Friday, May 24th

More Questions About Fifth Grade Gender Curriculum at 5-6 Board Meeting

genderdysphoriaWhile the highlight of the Board of Education Meetings on Monday May 6th, may have been the celebration of 24 Scarsdale faculty members being awarded tenure, the Business Meeting directly following that celebration was full of updates, reminders, and public comments.

After weeks of long Public Comment periods with community members giving voice to their thoughts about the proposed school budget, Colby Mulvey was the only one to take the podium at Monday’s meeting. In a prepared statement, Mulvey shared:

I wanted to speak today about the district and parents being, “In Partnership”, as we read so often in our emails.

I believe it to be vital to our school community that parents of students truly feel like we are in a trusting partnership with teachers and school administrators. But, with the recent discussions regarding the new 5th grade gender curriculum, I have learned of things that have eroded that trust.

I personally feel that 5th grade is too young to introduce gender in school. It is a very complex and nuanced topic. I would have rathered that the district have spoken to parents and guardians directly and encouraged the families to speak to their own children to deliver the messages at a time and in a way that parents felt was appropriate to their children. But leaving that aside….

In seeking to understand more about the new addition to the curriculum, I learned that the district is choosing to follow a specific guidance from New York State on students expressing gender dysphoria. I emphasize guidance, as it is NOT A NYS MANDATE.

This guidance suggests that the district withhold information from parents if their child expressed questions about their gender. In short, the school is willing to socially transition a child and keep it a secret from the parents. This does not feel like a partnership. In comparison, would a teacher withhold a bad grade from parents at the student’s request? I would expect not. Arguably, a child in distress about their gender is much more important for parents to know about versus a bad grade.

The district is also arbitrarily implementing this guidance. For example, I am told the school will QUOTE “work directly with families of students who describe gender dysphoria” END QUOTE if those students are in the 5th grade. So there is a choice to NOT follow the NYS guidance in this instance… but in other grade levels the district WILL be following the guidance?? It seems very incohesive.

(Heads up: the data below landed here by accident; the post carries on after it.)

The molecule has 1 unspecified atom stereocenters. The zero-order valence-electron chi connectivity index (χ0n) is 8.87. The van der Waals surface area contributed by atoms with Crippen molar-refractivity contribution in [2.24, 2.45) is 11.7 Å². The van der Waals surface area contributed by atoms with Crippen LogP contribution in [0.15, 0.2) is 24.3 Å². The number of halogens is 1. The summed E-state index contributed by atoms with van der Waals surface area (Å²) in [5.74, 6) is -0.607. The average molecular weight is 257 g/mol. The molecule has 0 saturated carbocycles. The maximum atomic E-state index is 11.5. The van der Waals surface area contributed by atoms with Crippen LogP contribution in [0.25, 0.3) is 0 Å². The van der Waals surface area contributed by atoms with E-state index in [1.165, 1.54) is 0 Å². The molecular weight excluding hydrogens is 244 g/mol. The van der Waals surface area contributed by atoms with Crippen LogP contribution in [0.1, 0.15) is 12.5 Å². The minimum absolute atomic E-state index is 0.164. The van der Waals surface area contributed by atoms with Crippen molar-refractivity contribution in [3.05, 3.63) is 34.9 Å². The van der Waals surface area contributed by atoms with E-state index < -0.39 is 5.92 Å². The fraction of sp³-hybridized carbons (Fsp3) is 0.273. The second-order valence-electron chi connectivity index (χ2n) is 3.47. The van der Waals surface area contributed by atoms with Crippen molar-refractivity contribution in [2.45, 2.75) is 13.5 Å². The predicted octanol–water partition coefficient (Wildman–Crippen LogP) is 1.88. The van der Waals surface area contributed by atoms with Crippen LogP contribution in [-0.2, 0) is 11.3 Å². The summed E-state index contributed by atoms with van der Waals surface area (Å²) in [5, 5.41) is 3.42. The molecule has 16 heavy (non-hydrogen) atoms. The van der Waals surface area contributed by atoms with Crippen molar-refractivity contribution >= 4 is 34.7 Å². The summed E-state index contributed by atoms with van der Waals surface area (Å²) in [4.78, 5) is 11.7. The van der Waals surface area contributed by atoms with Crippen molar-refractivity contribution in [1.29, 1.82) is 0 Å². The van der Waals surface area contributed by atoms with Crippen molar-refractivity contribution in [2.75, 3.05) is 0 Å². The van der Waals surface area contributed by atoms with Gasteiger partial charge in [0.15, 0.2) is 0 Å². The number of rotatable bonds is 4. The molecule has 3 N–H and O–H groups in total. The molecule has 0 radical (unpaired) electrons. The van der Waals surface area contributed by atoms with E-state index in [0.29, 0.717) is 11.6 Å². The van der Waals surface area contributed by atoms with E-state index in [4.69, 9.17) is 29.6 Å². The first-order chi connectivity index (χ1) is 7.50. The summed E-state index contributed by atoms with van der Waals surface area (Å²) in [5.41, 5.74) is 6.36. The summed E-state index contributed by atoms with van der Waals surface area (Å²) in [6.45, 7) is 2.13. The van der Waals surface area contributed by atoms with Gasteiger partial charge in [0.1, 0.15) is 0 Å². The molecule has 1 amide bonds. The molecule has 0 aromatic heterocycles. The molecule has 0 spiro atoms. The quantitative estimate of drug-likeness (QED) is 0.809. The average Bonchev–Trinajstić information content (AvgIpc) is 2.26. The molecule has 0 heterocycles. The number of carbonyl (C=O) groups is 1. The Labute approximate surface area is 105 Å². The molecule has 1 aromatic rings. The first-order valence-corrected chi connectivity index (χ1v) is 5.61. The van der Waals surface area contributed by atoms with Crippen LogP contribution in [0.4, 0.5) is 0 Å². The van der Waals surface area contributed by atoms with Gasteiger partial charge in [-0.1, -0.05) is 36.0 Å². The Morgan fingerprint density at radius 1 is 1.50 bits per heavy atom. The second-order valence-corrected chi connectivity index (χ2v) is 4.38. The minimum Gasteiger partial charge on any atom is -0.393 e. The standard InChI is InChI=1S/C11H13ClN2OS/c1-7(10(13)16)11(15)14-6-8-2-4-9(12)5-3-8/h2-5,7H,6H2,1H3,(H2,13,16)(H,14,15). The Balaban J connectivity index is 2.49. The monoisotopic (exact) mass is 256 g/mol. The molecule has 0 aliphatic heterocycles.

The new curriculum for the 5th grade has apparently been developed with the input of an organization called Center Lane. Center Lane states on its website that QUOTE “LGBTQIA+ youth are one of the few marginalized communities not raised by their own people” END QUOTE. This sentiment strikes me as very anti-family and as a parent, I find it insulting. I have concerns how guidance which flows from this type of belief fosters a partnership between parents and Scarsdale Schools.

True PARTNERSHIP relies on trust. The idea that the school is prepared to withhold vital and essential information about our kids and their mental well being breaks this trust in fundamental ways.

Thank you.

After listening to her statement, Dr. Drew Patrick said he would be happy to arrange a meeting with Ms. Mulvey to further discuss her concerns.

Board of Education President, Ron Schulhof began the Business Meeting by extending a congratulations to all those who earned tenure earlier in the evening. Schulhof then described a meeting the BOE had with Scarsdale High School student representatives. In the meeting Schulhof said they discussed four topics including: The Rolling Gradebook, The Students’ Sense of Belonging and Wellbeing, Cell Phones, and Civil Discourse (a student-led initiative). Schulhof praised the student representatives for their thoughtfulness and encouraged all students to reach out to the BOE with their questions and concerns noting it is important for them to have students’ perspective and feedback.